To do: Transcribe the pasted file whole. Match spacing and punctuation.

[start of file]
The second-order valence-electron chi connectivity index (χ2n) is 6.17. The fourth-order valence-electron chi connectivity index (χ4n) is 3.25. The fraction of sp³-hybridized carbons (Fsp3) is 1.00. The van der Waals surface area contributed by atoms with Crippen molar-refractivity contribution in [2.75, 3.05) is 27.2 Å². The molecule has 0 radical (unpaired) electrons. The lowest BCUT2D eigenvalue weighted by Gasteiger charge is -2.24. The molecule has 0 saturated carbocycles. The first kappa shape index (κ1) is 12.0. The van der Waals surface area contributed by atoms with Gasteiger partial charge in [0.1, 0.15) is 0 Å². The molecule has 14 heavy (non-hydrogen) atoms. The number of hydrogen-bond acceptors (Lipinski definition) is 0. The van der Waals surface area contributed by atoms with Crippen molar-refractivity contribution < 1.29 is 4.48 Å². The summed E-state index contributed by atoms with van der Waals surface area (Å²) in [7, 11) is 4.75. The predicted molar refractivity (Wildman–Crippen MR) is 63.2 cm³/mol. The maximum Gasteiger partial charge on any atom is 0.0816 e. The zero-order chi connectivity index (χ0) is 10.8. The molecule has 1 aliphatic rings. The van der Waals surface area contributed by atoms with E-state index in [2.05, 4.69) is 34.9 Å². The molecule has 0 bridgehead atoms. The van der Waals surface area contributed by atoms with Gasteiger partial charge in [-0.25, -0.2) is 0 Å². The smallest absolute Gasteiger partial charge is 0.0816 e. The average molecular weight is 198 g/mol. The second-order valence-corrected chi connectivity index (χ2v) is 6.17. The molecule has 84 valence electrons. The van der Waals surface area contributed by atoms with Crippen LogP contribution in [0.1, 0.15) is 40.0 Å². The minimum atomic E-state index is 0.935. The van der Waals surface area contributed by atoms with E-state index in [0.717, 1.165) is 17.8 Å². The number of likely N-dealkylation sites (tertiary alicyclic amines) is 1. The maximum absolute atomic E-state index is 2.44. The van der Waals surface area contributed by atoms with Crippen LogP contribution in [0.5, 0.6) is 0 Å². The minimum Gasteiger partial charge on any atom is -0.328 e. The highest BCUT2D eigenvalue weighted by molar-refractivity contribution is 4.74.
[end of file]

The second-order valence-electron chi connectivity index (χ2n) is 6.17. The fourth-order valence-electron chi connectivity index (χ4n) is 3.25. The fraction of sp³-hybridized carbons (Fsp3) is 1.00. The van der Waals surface area contributed by atoms with Crippen molar-refractivity contribution in [2.75, 3.05) is 27.2 Å². The molecule has 0 radical (unpaired) electrons. The lowest BCUT2D eigenvalue weighted by Gasteiger charge is -2.24. The molecule has 0 saturated carbocycles. The first kappa shape index (κ1) is 12.0. The van der Waals surface area contributed by atoms with Gasteiger partial charge in [0.1, 0.15) is 0 Å². The molecule has 14 heavy (non-hydrogen) atoms. The number of hydrogen-bond acceptors (Lipinski definition) is 0. The van der Waals surface area contributed by atoms with Crippen molar-refractivity contribution < 1.29 is 4.48 Å². The summed E-state index contributed by atoms with van der Waals surface area (Å²) in [7, 11) is 4.75. The predicted molar refractivity (Wildman–Crippen MR) is 63.2 cm³/mol. The maximum Gasteiger partial charge on any atom is 0.0816 e. The zero-order chi connectivity index (χ0) is 10.8. The molecule has 1 aliphatic rings. The van der Waals surface area contributed by atoms with E-state index in [2.05, 4.69) is 34.9 Å². The molecule has 0 bridgehead atoms. The van der Waals surface area contributed by atoms with Gasteiger partial charge in [-0.25, -0.2) is 0 Å². The smallest absolute Gasteiger partial charge is 0.0816 e. The average molecular weight is 198 g/mol. The second-order valence-corrected chi connectivity index (χ2v) is 6.17. The molecule has 84 valence electrons. The van der Waals surface area contributed by atoms with Crippen LogP contribution in [0.1, 0.15) is 40.0 Å². The minimum atomic E-state index is 0.935. The van der Waals surface area contributed by atoms with E-state index in [0.717, 1.165) is 17.8 Å². The number of likely N-dealkylation sites (tertiary alicyclic amines) is 1. The maximum absolute atomic E-state index is 2.44. The van der Waals surface area contributed by atoms with Crippen LogP contribution in [0.5, 0.6) is 0 Å². The minimum Gasteiger partial charge on any atom is -0.328 e. The highest BCUT2D eigenvalue weighted by molar-refractivity contribution is 4.74.